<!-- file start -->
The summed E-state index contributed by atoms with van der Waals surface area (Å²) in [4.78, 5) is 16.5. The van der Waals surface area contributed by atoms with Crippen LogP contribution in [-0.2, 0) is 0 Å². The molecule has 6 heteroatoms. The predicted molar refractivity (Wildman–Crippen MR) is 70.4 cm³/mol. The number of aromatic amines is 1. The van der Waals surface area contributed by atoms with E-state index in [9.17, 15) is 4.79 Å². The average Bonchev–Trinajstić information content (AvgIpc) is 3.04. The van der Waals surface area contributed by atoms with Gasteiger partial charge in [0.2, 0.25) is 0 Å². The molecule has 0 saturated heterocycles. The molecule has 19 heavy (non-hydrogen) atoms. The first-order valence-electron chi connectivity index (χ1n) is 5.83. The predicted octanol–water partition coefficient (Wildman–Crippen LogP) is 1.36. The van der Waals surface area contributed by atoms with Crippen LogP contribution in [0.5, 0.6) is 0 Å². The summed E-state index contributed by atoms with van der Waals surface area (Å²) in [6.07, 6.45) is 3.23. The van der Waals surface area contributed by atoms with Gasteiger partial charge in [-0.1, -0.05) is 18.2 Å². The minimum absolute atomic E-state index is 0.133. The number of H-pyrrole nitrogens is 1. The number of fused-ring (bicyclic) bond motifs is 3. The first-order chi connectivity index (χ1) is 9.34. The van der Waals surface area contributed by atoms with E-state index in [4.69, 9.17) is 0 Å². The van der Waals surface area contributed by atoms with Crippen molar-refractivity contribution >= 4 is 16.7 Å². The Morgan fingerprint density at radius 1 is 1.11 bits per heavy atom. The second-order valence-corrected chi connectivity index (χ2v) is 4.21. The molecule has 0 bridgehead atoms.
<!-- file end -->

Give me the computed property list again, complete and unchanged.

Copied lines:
The summed E-state index contributed by atoms with van der Waals surface area (Å²) in [4.78, 5) is 16.5. The van der Waals surface area contributed by atoms with Crippen LogP contribution in [-0.2, 0) is 0 Å². The molecule has 6 heteroatoms. The predicted molar refractivity (Wildman–Crippen MR) is 70.4 cm³/mol. The number of aromatic amines is 1. The van der Waals surface area contributed by atoms with E-state index in [9.17, 15) is 4.79 Å². The average Bonchev–Trinajstić information content (AvgIpc) is 3.04. The van der Waals surface area contributed by atoms with Gasteiger partial charge in [0.2, 0.25) is 0 Å². The molecule has 0 saturated heterocycles. The molecule has 19 heavy (non-hydrogen) atoms. The first-order valence-electron chi connectivity index (χ1n) is 5.83. The predicted octanol–water partition coefficient (Wildman–Crippen LogP) is 1.36. The van der Waals surface area contributed by atoms with Crippen LogP contribution in [0.5, 0.6) is 0 Å². The summed E-state index contributed by atoms with van der Waals surface area (Å²) in [6.07, 6.45) is 3.23. The van der Waals surface area contributed by atoms with Gasteiger partial charge in [-0.1, -0.05) is 18.2 Å². The minimum absolute atomic E-state index is 0.133. The number of H-pyrrole nitrogens is 1. The number of fused-ring (bicyclic) bond motifs is 3. The first-order chi connectivity index (χ1) is 9.34. The van der Waals surface area contributed by atoms with E-state index in [4.69, 9.17) is 0 Å². The van der Waals surface area contributed by atoms with Crippen molar-refractivity contribution >= 4 is 16.7 Å². The Morgan fingerprint density at radius 1 is 1.11 bits per heavy atom. The second-order valence-corrected chi connectivity index (χ2v) is 4.21. The molecule has 0 bridgehead atoms.